Sunday, June 22, 2008

Rusty and rare: Comic book printer plates

It used to be that comic books were printed via thin metal plates (later plastic) adhered to rotating cylinders. If a printer wanted to make any changes to the printed page -- such as blocking out a bar code, for example -- the correction actually had to be taped or glued onto the metal plate prior to printing. Comic books aren't printed that way anymore -- most modern printing is done digitally. Very few original comic book plates still exist, as they were usually melted down after printing so the metal could be re-used. So, they're well worth grabbing, for anyone who happens to run across one. Expect 'em to have a little rust on 'em, though!

Here is a surviving plate for the outside cover (front and back) of Green Lantern #146 (1981), dried ink, rust, and all. Yes, the plate images are always reverse images of the printed pages. The printed inside cover, and all interior pages, also had plates like this:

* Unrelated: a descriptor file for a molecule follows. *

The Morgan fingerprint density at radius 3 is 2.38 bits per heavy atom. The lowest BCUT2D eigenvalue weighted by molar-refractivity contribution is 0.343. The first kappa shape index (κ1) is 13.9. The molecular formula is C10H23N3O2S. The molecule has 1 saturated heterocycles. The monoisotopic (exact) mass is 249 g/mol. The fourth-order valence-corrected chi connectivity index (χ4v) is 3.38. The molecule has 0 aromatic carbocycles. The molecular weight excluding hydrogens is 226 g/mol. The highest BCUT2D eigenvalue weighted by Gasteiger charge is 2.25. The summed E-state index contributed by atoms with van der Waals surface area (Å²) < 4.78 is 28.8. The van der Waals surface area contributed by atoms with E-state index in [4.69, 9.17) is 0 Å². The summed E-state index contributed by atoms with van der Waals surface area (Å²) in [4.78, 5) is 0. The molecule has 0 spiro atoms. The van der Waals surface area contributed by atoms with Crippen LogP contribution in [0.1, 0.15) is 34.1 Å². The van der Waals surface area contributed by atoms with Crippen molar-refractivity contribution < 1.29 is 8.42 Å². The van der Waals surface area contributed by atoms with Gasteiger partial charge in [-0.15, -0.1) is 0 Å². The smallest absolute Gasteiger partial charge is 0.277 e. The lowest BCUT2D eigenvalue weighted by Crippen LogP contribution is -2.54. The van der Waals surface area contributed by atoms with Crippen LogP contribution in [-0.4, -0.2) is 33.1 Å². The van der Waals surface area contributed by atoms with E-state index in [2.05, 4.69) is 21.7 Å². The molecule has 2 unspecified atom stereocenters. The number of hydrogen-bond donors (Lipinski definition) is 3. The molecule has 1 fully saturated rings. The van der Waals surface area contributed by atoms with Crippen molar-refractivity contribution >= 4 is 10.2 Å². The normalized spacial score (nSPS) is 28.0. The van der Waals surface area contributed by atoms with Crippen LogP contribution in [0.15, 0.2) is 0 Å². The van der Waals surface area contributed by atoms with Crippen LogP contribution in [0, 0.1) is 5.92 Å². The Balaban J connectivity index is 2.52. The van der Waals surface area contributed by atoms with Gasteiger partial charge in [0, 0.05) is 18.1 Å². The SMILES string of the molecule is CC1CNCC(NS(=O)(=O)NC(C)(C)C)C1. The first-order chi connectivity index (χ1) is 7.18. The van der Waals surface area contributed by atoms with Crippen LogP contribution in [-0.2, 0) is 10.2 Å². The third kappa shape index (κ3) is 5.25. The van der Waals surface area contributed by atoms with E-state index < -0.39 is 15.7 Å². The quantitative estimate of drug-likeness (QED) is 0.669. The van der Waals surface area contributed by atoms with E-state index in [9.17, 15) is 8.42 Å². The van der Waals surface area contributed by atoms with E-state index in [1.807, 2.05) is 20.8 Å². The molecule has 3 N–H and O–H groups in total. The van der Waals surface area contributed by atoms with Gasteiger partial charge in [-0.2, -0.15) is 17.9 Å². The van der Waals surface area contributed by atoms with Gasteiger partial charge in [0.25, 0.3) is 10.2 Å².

Here's a scan of the printed cover.

6 comments:

SallyP said...

I did not know that! I always just assumed that the printing fairies did all the work, I suppose. Nevertheless, that's a really cool item, and I'm glad that you have it!

Sea_of_Green said...

The hard part is trying to figure out what to do with the blasted thing. Metal printer plates are CURVED. How do you frame something like that? I suppose I could always flatten the thing out, but that takes away some of its authenticity.

SallyP said...

You could mount it on a stick and a base of some kind, and make sculpture out of it!

Sea_of_Green said...

Hey, that's not a bad idea!

Don't EVEN get me started on color separations ...!

Holly said...

How rare and valuable are these metal print plate? I have some and was told only worth $100. Made me sad.

kissinger contreras said...

I own some of these plates. I have sold a couple on ebay for up to 400.